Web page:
You, as the testator or author of will, should clearly state your plans on how and what to distribute to your chosen beneficiaries and heirs. A concise will may also help your family avoid a lengthy probate process. The clearer your wishes, the simpler the process will be. You can also use your will to disinherit any individual you do not wish to benefit from your death.

What Information Should a Will Contain?

Having a last will and testament ensures your wishes will be followed and your loved ones are taken care of after your death. Your will should include more than just the distribution of your assets. After you die, your will guides many important decisions. A skilled last will and testament attorney in Surprise AZ can help you determine what your will should cover.

List Your Significant Assets

Make a list of significant assets you will want to leave to your loved ones. Your will should state who gets what from your assets and property. It should cover all the things you own such as home, car, cash, furniture, jewelry, and other investments. When listing your assets, remember you can only distribute property you own solely. If you are married, the jointly owned asset will not form part of your will.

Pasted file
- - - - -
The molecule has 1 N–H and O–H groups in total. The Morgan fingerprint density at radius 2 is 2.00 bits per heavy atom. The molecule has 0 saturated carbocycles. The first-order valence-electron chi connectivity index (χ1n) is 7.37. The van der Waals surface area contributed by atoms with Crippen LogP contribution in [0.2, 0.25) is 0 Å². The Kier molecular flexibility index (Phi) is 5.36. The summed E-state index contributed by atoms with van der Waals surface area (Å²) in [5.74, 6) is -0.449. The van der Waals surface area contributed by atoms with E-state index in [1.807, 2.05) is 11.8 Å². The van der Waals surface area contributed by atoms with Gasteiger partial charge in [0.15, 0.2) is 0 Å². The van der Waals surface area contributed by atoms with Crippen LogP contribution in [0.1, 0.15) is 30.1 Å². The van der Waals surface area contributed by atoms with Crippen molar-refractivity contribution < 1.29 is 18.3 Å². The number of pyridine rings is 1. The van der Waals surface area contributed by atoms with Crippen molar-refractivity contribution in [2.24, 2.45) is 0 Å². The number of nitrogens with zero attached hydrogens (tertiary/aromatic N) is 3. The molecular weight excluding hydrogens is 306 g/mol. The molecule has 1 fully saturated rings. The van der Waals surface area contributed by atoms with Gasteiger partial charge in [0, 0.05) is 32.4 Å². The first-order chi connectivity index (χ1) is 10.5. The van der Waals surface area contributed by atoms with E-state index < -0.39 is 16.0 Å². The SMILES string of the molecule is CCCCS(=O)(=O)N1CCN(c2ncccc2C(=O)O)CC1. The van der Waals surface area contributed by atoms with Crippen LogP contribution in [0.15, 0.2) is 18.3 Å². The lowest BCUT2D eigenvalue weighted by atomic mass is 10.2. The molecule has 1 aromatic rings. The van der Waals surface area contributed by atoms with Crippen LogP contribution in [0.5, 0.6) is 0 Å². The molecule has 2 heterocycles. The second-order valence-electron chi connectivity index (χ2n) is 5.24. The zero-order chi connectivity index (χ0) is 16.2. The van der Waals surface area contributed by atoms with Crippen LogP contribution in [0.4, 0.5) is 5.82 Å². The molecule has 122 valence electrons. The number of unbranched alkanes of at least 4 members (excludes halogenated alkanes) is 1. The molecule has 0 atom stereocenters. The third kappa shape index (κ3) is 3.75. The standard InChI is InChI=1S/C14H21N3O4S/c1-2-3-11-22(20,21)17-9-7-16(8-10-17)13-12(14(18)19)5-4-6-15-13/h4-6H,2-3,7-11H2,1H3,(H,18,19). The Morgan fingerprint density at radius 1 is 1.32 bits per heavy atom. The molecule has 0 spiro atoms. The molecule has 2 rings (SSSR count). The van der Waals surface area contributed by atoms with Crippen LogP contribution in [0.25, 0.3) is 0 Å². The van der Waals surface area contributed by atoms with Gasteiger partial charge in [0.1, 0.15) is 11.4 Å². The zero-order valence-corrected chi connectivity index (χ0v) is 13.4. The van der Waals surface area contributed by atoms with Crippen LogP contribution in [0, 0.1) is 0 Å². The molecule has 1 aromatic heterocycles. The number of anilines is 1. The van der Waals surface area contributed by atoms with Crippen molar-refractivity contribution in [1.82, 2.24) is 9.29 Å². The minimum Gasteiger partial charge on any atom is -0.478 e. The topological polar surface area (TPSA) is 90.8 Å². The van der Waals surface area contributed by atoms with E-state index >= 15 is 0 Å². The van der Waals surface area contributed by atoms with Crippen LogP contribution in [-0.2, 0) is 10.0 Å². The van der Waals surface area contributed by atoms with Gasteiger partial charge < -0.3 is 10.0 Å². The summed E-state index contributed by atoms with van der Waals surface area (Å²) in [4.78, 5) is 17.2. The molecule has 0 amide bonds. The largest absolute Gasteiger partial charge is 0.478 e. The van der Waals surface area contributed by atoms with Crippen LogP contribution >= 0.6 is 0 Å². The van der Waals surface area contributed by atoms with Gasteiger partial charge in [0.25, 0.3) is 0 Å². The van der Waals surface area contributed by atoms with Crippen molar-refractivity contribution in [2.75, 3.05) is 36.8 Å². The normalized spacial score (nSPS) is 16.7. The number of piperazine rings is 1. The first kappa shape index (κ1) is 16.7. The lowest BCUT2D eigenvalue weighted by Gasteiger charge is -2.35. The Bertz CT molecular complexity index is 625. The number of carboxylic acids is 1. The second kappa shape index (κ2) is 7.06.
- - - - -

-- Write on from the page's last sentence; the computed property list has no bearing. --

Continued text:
Name Your Beneficiaries

One of the main components of a will is what assets you want to bequeath and who should get them. When you write your last will and testament, think about who among your loved ones will be your beneficiaries and heirs. The beneficiary of your will can be a family member, friend, charity, business, or even a trust. Once you have decided who to name as your beneficiaries, you must be able to provide their names and contact details. It is also advisable to name contingent beneficiaries in case the primary beneficiary dies before you do.

Choose a Guardian

If you and your spouse pass away, you must name a person who will act as the guardian of your minor children. The guardian will have to carry out parental responsibilities regarding the minor children’s support, care, and education. This will ensure that your children are cared for in a manner of which you approve. In addition, it is highly advisable to speak to the guardians in advance to confirm if they would be willing to take the responsibility of guardianship. Without a will that names a guardian, the family court will be left to decide who should raise your children.